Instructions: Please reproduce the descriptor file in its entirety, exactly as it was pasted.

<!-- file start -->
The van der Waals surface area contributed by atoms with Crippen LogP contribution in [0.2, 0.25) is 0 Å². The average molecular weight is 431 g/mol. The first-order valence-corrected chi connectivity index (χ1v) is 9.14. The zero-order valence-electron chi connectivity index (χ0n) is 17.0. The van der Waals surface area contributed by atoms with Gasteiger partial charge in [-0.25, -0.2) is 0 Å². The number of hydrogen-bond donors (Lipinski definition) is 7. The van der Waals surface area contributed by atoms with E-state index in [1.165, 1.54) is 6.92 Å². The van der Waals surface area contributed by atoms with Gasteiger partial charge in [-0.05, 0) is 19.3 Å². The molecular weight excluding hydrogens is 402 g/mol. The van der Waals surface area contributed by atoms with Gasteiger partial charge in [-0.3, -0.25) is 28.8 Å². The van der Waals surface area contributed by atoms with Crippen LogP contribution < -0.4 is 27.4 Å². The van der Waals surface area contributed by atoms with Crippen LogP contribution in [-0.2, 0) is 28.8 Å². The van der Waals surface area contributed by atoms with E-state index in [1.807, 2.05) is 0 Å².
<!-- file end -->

The van der Waals surface area contributed by atoms with Crippen LogP contribution in [0.2, 0.25) is 0 Å². The average molecular weight is 431 g/mol. The first-order valence-corrected chi connectivity index (χ1v) is 9.14. The zero-order valence-electron chi connectivity index (χ0n) is 17.0. The van der Waals surface area contributed by atoms with Gasteiger partial charge in [-0.25, -0.2) is 0 Å². The number of hydrogen-bond donors (Lipinski definition) is 7. The van der Waals surface area contributed by atoms with E-state index in [1.165, 1.54) is 6.92 Å². The van der Waals surface area contributed by atoms with Gasteiger partial charge in [-0.05, 0) is 19.3 Å². The molecular weight excluding hydrogens is 402 g/mol. The van der Waals surface area contributed by atoms with Gasteiger partial charge in [-0.3, -0.25) is 28.8 Å². The van der Waals surface area contributed by atoms with Crippen LogP contribution < -0.4 is 27.4 Å². The van der Waals surface area contributed by atoms with Crippen LogP contribution in [-0.2, 0) is 28.8 Å². The van der Waals surface area contributed by atoms with E-state index in [1.807, 2.05) is 0 Å².